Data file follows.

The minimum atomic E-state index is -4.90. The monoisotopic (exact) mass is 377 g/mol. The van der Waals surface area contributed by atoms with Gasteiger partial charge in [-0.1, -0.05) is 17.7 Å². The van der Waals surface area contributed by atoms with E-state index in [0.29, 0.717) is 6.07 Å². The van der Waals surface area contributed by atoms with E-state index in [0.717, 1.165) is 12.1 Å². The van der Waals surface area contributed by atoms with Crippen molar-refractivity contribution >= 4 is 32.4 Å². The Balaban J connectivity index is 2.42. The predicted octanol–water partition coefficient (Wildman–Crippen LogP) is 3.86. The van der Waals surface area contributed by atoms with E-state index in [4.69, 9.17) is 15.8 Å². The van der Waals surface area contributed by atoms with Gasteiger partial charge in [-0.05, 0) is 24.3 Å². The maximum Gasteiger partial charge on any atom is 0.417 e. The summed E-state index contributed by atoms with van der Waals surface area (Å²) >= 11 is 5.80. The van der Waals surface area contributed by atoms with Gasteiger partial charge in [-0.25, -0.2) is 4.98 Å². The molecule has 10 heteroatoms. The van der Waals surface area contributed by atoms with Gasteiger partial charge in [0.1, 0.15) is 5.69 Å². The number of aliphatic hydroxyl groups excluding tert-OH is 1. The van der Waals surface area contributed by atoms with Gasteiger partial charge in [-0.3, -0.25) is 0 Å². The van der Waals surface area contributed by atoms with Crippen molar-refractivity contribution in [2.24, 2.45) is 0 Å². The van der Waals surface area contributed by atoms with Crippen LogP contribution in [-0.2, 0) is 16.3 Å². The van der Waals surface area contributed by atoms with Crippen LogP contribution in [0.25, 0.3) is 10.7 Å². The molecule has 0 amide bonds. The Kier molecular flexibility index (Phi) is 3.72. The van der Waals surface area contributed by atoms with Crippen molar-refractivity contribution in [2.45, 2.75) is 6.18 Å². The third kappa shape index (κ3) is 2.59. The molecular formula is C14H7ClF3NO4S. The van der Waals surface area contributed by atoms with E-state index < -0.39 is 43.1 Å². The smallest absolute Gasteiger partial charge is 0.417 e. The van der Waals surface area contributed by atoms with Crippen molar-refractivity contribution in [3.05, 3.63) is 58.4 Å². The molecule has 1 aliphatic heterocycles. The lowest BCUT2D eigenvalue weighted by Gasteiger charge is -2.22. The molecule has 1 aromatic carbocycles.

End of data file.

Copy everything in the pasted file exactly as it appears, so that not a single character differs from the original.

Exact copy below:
The minimum atomic E-state index is -4.90. The monoisotopic (exact) mass is 377 g/mol. The van der Waals surface area contributed by atoms with Gasteiger partial charge in [-0.1, -0.05) is 17.7 Å². The van der Waals surface area contributed by atoms with E-state index in [0.29, 0.717) is 6.07 Å². The van der Waals surface area contributed by atoms with E-state index in [0.717, 1.165) is 12.1 Å². The van der Waals surface area contributed by atoms with Crippen molar-refractivity contribution >= 4 is 32.4 Å². The Balaban J connectivity index is 2.42. The predicted octanol–water partition coefficient (Wildman–Crippen LogP) is 3.86. The van der Waals surface area contributed by atoms with E-state index in [4.69, 9.17) is 15.8 Å². The van der Waals surface area contributed by atoms with Gasteiger partial charge in [-0.05, 0) is 24.3 Å². The maximum Gasteiger partial charge on any atom is 0.417 e. The summed E-state index contributed by atoms with van der Waals surface area (Å²) >= 11 is 5.80. The van der Waals surface area contributed by atoms with Gasteiger partial charge in [-0.25, -0.2) is 4.98 Å². The molecule has 10 heteroatoms. The van der Waals surface area contributed by atoms with Gasteiger partial charge in [0.1, 0.15) is 5.69 Å². The number of aliphatic hydroxyl groups excluding tert-OH is 1. The van der Waals surface area contributed by atoms with Gasteiger partial charge in [-0.3, -0.25) is 0 Å². The van der Waals surface area contributed by atoms with Crippen molar-refractivity contribution in [2.24, 2.45) is 0 Å². The van der Waals surface area contributed by atoms with Crippen LogP contribution in [-0.2, 0) is 16.3 Å². The van der Waals surface area contributed by atoms with Crippen LogP contribution in [0.25, 0.3) is 10.7 Å². The molecule has 0 amide bonds. The Kier molecular flexibility index (Phi) is 3.72. The van der Waals surface area contributed by atoms with Crippen molar-refractivity contribution in [2.45, 2.75) is 6.18 Å². The third kappa shape index (κ3) is 2.59. The molecular formula is C14H7ClF3NO4S. The van der Waals surface area contributed by atoms with E-state index < -0.39 is 43.1 Å². The smallest absolute Gasteiger partial charge is 0.417 e. The van der Waals surface area contributed by atoms with Crippen molar-refractivity contribution in [3.05, 3.63) is 58.4 Å². The molecule has 1 aliphatic heterocycles. The lowest BCUT2D eigenvalue weighted by Gasteiger charge is -2.22. The molecule has 1 aromatic carbocycles.